Top 5 Indian recipes – dals rock and rule!

One very important part played in Indian diets is by the dried version of peas and beans called pulses. Pulses as well as lentils, legumes, beans and peas have been part of daily diet for times immemorial. The traditional Indian diet is healthy and nutritious and revolves around dal, bhaat (rice), sabzi (vegetables) and chapati. Moong ki Dal and Kali Dal are popular fare in homes in North India.

Pulses, as we all know, are the edible seeds of the legume family. Pulses include peas, beans and lentils. Some, as green French beans, papdi, green peas and broad beans are eaten fresh. Others, like moong, urad, chana and masoor are eaten dried or sprouted. Regardless of their place of origin, most of the pulses are available world-wide and have become widely naturalized outside their native regions. But greens combined with dal are also healthy preparations. Something like Methiwali Dal.

Beans are dried as quickly as possible after picking to preserve their flavour and texture. There used to be a time when most of the pulses were sundried, but now in the present days of automation, most of it is artificially dried. Most pulses are widely available and the lesser known can usually be found in specialized stores in wholesale grain market. Pulses keep well and are easily reconstituted but should be stored in a cool and dry place. The normal shelf life of dried beans and pulses is six to nine months, then they begin to harden and shrivel.

All types of beans and lentils are high in protein and 30 per cent more is released if they are eaten with a cereal. That is why, in India, dal is eaten mostly with rice or roti. Most pulses need soaking and cooking, the exact time depends on the particular type and quality of the bean. Beans and lentils should be picked over before washing and soaking to remove any stones or pieces of grit.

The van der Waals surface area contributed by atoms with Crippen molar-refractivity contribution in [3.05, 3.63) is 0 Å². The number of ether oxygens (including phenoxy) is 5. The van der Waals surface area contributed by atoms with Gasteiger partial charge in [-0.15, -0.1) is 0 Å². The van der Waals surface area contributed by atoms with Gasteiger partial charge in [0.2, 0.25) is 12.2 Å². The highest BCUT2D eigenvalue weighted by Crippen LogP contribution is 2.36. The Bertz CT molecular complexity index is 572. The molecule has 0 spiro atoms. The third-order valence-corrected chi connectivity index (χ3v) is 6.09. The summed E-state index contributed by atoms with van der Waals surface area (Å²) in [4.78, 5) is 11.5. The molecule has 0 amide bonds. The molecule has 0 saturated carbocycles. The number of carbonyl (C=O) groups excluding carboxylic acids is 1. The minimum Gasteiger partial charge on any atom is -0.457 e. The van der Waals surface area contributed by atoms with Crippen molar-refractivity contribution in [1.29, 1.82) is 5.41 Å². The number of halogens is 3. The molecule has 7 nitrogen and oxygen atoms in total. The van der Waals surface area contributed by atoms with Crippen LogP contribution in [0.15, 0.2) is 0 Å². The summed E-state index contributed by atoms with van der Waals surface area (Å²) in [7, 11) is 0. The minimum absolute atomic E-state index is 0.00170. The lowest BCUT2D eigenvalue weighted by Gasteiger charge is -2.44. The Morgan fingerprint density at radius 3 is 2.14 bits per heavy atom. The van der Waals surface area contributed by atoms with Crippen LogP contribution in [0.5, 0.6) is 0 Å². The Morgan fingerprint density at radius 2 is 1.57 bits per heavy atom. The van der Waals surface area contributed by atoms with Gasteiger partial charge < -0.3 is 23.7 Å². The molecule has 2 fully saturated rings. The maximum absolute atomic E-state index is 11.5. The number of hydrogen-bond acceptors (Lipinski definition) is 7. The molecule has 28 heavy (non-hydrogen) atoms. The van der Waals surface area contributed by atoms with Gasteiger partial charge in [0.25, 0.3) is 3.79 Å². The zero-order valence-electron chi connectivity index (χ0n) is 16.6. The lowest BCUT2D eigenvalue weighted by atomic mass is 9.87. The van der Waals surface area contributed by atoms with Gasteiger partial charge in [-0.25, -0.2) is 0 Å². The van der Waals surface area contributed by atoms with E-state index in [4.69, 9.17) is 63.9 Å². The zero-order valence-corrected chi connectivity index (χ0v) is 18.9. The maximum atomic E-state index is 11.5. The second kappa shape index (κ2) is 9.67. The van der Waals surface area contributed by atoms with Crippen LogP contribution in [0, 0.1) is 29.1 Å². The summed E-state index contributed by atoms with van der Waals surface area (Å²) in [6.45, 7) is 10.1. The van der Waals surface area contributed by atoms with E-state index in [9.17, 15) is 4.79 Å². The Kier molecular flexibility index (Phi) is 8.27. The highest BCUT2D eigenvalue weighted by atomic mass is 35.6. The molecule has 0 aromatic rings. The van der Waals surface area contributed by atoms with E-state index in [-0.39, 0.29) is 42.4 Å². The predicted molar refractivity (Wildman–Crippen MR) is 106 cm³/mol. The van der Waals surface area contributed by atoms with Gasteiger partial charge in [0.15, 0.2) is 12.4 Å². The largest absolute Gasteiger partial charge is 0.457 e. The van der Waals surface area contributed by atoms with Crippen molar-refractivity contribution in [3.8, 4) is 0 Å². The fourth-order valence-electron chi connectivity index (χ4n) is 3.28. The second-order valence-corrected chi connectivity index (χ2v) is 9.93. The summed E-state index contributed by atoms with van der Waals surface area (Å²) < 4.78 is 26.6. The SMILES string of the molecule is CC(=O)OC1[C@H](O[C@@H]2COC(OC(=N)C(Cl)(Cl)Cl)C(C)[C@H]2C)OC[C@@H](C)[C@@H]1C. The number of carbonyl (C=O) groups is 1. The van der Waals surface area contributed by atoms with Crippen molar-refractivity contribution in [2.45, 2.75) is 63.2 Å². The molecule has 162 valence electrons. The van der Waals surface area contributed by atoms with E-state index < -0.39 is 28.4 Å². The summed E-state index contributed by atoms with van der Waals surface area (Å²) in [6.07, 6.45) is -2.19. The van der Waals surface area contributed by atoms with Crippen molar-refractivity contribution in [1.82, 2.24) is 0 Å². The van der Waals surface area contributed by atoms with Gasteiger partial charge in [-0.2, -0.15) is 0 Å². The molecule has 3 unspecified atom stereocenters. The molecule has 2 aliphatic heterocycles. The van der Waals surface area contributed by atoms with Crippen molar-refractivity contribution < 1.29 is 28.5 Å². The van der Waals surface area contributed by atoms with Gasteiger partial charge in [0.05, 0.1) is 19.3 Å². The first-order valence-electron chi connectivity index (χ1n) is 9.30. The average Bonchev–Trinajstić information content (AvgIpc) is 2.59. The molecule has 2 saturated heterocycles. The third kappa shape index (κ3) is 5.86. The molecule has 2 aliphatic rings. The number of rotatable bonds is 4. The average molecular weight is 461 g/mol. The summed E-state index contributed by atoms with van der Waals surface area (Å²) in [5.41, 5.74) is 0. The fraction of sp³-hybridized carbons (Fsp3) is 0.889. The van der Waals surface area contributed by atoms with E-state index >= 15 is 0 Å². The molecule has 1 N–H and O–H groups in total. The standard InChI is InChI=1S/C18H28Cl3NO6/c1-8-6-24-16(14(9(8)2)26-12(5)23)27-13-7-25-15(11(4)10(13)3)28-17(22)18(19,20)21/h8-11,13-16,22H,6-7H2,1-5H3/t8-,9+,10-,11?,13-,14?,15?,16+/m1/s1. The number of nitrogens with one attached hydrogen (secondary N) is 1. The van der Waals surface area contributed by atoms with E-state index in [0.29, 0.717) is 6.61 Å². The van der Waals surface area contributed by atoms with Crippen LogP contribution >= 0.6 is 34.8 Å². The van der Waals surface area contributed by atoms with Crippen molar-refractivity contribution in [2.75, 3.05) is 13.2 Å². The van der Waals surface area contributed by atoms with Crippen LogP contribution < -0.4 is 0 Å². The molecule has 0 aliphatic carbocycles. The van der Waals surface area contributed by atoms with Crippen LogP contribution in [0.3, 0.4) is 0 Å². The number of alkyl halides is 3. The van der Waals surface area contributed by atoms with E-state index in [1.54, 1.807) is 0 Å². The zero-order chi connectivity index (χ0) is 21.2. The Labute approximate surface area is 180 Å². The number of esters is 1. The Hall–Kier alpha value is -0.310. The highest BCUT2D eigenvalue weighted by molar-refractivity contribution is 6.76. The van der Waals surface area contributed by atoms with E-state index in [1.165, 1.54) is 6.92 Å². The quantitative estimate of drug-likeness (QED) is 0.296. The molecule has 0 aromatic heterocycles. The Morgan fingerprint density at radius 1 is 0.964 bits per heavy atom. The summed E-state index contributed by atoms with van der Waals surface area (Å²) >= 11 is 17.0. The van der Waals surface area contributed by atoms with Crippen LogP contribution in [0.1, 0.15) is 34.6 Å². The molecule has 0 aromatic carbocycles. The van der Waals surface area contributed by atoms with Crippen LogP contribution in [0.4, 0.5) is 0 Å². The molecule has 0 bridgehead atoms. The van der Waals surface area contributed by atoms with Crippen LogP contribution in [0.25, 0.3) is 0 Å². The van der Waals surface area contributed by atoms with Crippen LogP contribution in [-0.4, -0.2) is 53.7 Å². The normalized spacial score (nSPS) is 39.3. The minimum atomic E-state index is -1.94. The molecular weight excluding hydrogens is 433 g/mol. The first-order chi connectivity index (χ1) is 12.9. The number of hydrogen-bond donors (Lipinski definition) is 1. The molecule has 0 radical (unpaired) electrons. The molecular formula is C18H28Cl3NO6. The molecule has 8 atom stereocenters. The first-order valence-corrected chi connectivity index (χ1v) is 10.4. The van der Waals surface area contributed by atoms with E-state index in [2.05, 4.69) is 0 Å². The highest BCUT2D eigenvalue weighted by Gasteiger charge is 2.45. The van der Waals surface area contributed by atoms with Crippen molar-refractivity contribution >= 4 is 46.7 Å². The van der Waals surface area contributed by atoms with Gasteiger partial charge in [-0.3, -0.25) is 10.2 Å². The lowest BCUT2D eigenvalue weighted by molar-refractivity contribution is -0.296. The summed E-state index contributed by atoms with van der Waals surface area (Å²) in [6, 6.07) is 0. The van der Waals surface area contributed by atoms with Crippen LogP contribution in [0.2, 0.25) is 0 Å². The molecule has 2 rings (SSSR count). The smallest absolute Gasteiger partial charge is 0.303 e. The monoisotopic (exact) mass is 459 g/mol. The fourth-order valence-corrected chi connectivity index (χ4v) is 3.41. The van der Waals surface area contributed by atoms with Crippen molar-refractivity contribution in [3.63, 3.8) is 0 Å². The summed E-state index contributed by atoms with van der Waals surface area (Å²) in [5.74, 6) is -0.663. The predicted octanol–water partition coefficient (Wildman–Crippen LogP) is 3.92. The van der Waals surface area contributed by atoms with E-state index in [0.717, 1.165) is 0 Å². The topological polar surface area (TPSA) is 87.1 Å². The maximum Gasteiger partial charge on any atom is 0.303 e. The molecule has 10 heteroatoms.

In the Indian kitchen, dal is ubiquitous. Egyptian lentils called masoor, black eyed peas called lobia and mung beans called moong are worth mentioning. Dishes like Sambhar and Rasam use split pigeon peas, Dhansak uses meat and lentils. Dosas also have rice and lentils like black gram or urad. Up north, urad is a favourite as is rajma and chana.

Nutrition – some hints for balanced eating

Eat a variety of foods in adequate amounts for each food has a different nutritional speciality. This way not only will your nutritional requirements be met, you will also be able to break the monotony of eating the same kind of food daily.

Always maintain a desirable body weight in order to prevent developing chronic diseases like diabetes or heart ailments or certain types of cancers. You can get this from the height-weight (easily available, especially with your GP) chart, which again is worked out, on the basis of your lifestyle.

Avoid foods rich in saturated fats and cholesterol as this can cause obesity, which in turn can give rise to heart ailments or diabetes or even certain types of cancer.

Eating foods with adequate fibres is considered very healthy for they not only provide bulk and thus prevent overeating, they also help prevent constipation, lower cholesterol and triglycerides.

Though water is not considered as a nutrient, it is very essential for the upkeep of our bodies. Lack of water over a period can prove to be life threatening as it could lead to dehydration and even death.

Salads should always find place on your daily menu because being mainly vegetable based they are rich in vitamins, minerals and fibres. Beans or sprouts add proteins and when combined with pastas like macaroni, spaghetti or roots like potatoes or beetroots the carbohydrate content is adequate. Something like Button Mushroom Salad is a nice offering.

Of all the non-vegetarian foods, fish is perhaps the most ideally designed for healthy and quick family meals. Healthy because most types of fish are very low in fat and high in protein. There are some fish which are oily but they are high in essential fatty acids. Fish and Green Mango Curry is perfect for this month.

Limit your intake of alcoholic drinks since they are high in calories but low in nutrients. The metabolites (end products) produced by alcohol are harmful to the body, especially to the liver.

Desserts are an important component of an enjoyable meal and if they are fruit based they also provide the desired nutrients because they are packed with vitamins and minerals and are high in fibers. Try Low cal Crunchy Fruits with Yogurt.

Adequate and regular exercises are necessary along with healthy eating to make way for a meaningful life devoid of health worries.